What does this mean for investors? Likely more volatility in the months to come until the Fed nears the end of its tightening cycle, inflation starts to fall, or the economy appreciably slows down. The good news is that inflation is projected to fall below 3% by 2023. And while unemployment will likely increase in the short-term as the Fed applies the brakes, the jobless rate is not expected to spike as one would expect in a recession. Furthermore, GDP growth is forecasted to be positive over the next couple of years. So, if there is a recession, the recession may be shallow and short-lived.

chart showing fed rate expectations

*Source: Bloomberg, FactSet, Federal Reserve, J.P. Morgan Asset Management.

Future Benefits

Even though the forecasts for inflation, unemployment, and economic growth, as shown above, are promising, the stock market, on the other hand, has priced in a much gloomier scenario. If we avoid recession (a high brake score), stocks will likely respond positively. And even if a recession does happen (a lower brake score), stocks historically perform well during recessions, as the market already starts to price in the economic recovery. As for bonds, the sharp rise in interest rates, while quite painful, has pushed bond yields to 4-6%, which is more than double of just a few months ago. Higher yields are a good thing for bond investors going forward.

As an investor, the best course of action is to not sell into the panic. Even the soundest strategies are not immune to losses when stocks and bonds broadly decline. However, markets have always rebounded from adversity and rewarded those who remained in their seats. And while we all hope Chairman Powell gets out of his pickle and the Fed achieves that high brake score, by the time we know for sure, markets will already be back on the road.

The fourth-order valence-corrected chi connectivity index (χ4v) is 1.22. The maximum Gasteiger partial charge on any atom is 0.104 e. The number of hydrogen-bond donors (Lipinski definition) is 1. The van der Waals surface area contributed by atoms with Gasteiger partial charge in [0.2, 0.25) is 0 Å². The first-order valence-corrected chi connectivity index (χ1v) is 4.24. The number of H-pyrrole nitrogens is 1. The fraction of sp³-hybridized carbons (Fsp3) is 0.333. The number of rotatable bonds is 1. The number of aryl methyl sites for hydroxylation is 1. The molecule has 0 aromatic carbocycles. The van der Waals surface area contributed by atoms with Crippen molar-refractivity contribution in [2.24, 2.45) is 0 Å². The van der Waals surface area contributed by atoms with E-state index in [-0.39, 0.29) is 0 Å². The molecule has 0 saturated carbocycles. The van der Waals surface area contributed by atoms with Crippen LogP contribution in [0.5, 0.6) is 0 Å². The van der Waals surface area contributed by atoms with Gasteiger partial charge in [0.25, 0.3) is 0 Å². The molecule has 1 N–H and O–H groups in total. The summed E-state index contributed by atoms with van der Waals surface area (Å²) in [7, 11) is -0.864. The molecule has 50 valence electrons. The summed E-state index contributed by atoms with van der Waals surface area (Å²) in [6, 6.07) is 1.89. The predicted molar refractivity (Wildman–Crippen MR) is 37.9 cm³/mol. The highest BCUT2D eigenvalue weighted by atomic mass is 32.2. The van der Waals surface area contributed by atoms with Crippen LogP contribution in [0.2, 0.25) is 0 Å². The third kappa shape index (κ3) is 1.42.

*Source: Bloomberg, FactSet, Federal Reserve, J.P. Morgan Asset Management.

Market expectations are based off of the respective Federal Funds Futures contracts for December expiry. *Long-run projections are the rates of growth, unemployment and inflation to which a policymaker expects the economy to converge over the next five to six years in absence of further shocks and under appropriate monetary policy. Forecasts are not a reliable indicator of future performance. Forecasts, projections and other forward-looking statements are based upon current beliefs and expectations. They are for illustrative purposes only and serve as an indication of what may occur. Given the inherent uncertainties and risks associated with forecasts, projections or other forward-looking statements, actual events, results or performance may differ materially from those reflected or contemplated.

Guide to the Markets – U.S. Data are as of June 15, 2022.